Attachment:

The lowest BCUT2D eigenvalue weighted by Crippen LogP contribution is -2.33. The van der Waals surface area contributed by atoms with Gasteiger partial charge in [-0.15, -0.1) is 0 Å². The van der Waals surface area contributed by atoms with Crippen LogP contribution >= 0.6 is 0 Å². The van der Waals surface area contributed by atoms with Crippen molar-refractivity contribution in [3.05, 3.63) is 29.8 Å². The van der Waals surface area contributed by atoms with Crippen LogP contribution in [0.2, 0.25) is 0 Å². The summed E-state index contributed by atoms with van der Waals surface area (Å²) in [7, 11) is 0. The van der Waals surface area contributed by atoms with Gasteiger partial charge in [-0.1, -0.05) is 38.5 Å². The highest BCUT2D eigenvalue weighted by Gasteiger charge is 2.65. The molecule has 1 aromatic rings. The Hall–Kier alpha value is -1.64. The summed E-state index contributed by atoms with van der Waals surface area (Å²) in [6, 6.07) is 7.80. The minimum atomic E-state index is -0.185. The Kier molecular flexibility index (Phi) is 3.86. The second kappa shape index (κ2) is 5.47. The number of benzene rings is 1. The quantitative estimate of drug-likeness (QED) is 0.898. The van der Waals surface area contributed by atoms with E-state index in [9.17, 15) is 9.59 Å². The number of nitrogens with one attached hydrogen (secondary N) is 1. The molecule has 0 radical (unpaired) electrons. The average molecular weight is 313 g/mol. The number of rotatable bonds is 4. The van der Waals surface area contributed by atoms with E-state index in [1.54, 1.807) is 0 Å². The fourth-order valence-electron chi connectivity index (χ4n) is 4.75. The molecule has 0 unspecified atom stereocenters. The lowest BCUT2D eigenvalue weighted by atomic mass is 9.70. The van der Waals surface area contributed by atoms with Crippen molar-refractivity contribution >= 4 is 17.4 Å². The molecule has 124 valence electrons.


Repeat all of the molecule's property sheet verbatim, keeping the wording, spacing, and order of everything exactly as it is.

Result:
The lowest BCUT2D eigenvalue weighted by Crippen LogP contribution is -2.33. The van der Waals surface area contributed by atoms with Gasteiger partial charge in [-0.15, -0.1) is 0 Å². The van der Waals surface area contributed by atoms with Crippen LogP contribution >= 0.6 is 0 Å². The van der Waals surface area contributed by atoms with Crippen molar-refractivity contribution in [3.05, 3.63) is 29.8 Å². The van der Waals surface area contributed by atoms with Crippen LogP contribution in [0.2, 0.25) is 0 Å². The summed E-state index contributed by atoms with van der Waals surface area (Å²) in [7, 11) is 0. The van der Waals surface area contributed by atoms with Gasteiger partial charge in [-0.1, -0.05) is 38.5 Å². The highest BCUT2D eigenvalue weighted by Gasteiger charge is 2.65. The molecule has 1 aromatic rings. The Hall–Kier alpha value is -1.64. The summed E-state index contributed by atoms with van der Waals surface area (Å²) in [6, 6.07) is 7.80. The minimum atomic E-state index is -0.185. The Kier molecular flexibility index (Phi) is 3.86. The second kappa shape index (κ2) is 5.47. The number of benzene rings is 1. The quantitative estimate of drug-likeness (QED) is 0.898. The van der Waals surface area contributed by atoms with E-state index in [9.17, 15) is 9.59 Å². The number of nitrogens with one attached hydrogen (secondary N) is 1. The molecule has 0 radical (unpaired) electrons. The average molecular weight is 313 g/mol. The number of rotatable bonds is 4. The van der Waals surface area contributed by atoms with E-state index in [1.54, 1.807) is 0 Å². The fourth-order valence-electron chi connectivity index (χ4n) is 4.75. The molecule has 0 unspecified atom stereocenters. The lowest BCUT2D eigenvalue weighted by atomic mass is 9.70. The van der Waals surface area contributed by atoms with Crippen molar-refractivity contribution >= 4 is 17.4 Å². The molecule has 124 valence electrons.